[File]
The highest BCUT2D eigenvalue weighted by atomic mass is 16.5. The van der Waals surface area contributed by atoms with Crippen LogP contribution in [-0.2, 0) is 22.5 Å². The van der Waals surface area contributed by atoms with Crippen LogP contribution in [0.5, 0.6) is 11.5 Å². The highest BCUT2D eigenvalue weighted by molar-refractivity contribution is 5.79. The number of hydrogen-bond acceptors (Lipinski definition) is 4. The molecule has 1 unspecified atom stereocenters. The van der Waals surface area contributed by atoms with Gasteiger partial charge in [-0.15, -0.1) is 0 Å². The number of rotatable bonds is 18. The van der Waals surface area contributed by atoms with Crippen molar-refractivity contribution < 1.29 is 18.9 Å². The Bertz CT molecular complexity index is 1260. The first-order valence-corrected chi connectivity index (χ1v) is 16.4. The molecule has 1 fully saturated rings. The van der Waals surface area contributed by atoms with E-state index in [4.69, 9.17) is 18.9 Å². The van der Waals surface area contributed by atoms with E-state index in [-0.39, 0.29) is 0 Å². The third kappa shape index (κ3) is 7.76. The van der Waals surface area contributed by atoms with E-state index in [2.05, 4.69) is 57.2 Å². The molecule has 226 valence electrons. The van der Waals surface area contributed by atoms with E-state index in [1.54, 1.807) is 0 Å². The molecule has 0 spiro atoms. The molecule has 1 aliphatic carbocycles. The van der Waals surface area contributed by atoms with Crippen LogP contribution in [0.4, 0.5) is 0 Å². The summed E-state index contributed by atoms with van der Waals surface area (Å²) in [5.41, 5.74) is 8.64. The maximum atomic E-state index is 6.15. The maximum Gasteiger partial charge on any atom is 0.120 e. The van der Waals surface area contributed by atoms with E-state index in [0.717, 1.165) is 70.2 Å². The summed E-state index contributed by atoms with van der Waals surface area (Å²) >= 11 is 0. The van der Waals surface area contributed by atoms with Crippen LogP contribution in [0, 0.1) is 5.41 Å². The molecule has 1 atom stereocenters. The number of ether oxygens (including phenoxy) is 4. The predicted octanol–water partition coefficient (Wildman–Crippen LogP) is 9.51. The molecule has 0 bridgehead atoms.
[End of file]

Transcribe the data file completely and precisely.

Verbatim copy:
The highest BCUT2D eigenvalue weighted by atomic mass is 16.5. The van der Waals surface area contributed by atoms with Crippen LogP contribution in [-0.2, 0) is 22.5 Å². The van der Waals surface area contributed by atoms with Crippen LogP contribution in [0.5, 0.6) is 11.5 Å². The highest BCUT2D eigenvalue weighted by molar-refractivity contribution is 5.79. The number of hydrogen-bond acceptors (Lipinski definition) is 4. The molecule has 1 unspecified atom stereocenters. The van der Waals surface area contributed by atoms with Gasteiger partial charge in [-0.15, -0.1) is 0 Å². The number of rotatable bonds is 18. The van der Waals surface area contributed by atoms with Crippen molar-refractivity contribution < 1.29 is 18.9 Å². The Bertz CT molecular complexity index is 1260. The first-order valence-corrected chi connectivity index (χ1v) is 16.4. The molecule has 1 fully saturated rings. The van der Waals surface area contributed by atoms with E-state index in [4.69, 9.17) is 18.9 Å². The van der Waals surface area contributed by atoms with E-state index in [-0.39, 0.29) is 0 Å². The third kappa shape index (κ3) is 7.76. The van der Waals surface area contributed by atoms with E-state index in [2.05, 4.69) is 57.2 Å². The molecule has 226 valence electrons. The van der Waals surface area contributed by atoms with E-state index in [1.54, 1.807) is 0 Å². The molecule has 0 spiro atoms. The molecule has 1 aliphatic carbocycles. The van der Waals surface area contributed by atoms with Crippen LogP contribution in [0.4, 0.5) is 0 Å². The summed E-state index contributed by atoms with van der Waals surface area (Å²) in [5.41, 5.74) is 8.64. The maximum atomic E-state index is 6.15. The maximum Gasteiger partial charge on any atom is 0.120 e. The van der Waals surface area contributed by atoms with E-state index in [0.717, 1.165) is 70.2 Å². The summed E-state index contributed by atoms with van der Waals surface area (Å²) >= 11 is 0. The van der Waals surface area contributed by atoms with Crippen LogP contribution in [0, 0.1) is 5.41 Å². The molecule has 1 atom stereocenters. The number of ether oxygens (including phenoxy) is 4. The predicted octanol–water partition coefficient (Wildman–Crippen LogP) is 9.51. The molecule has 0 bridgehead atoms.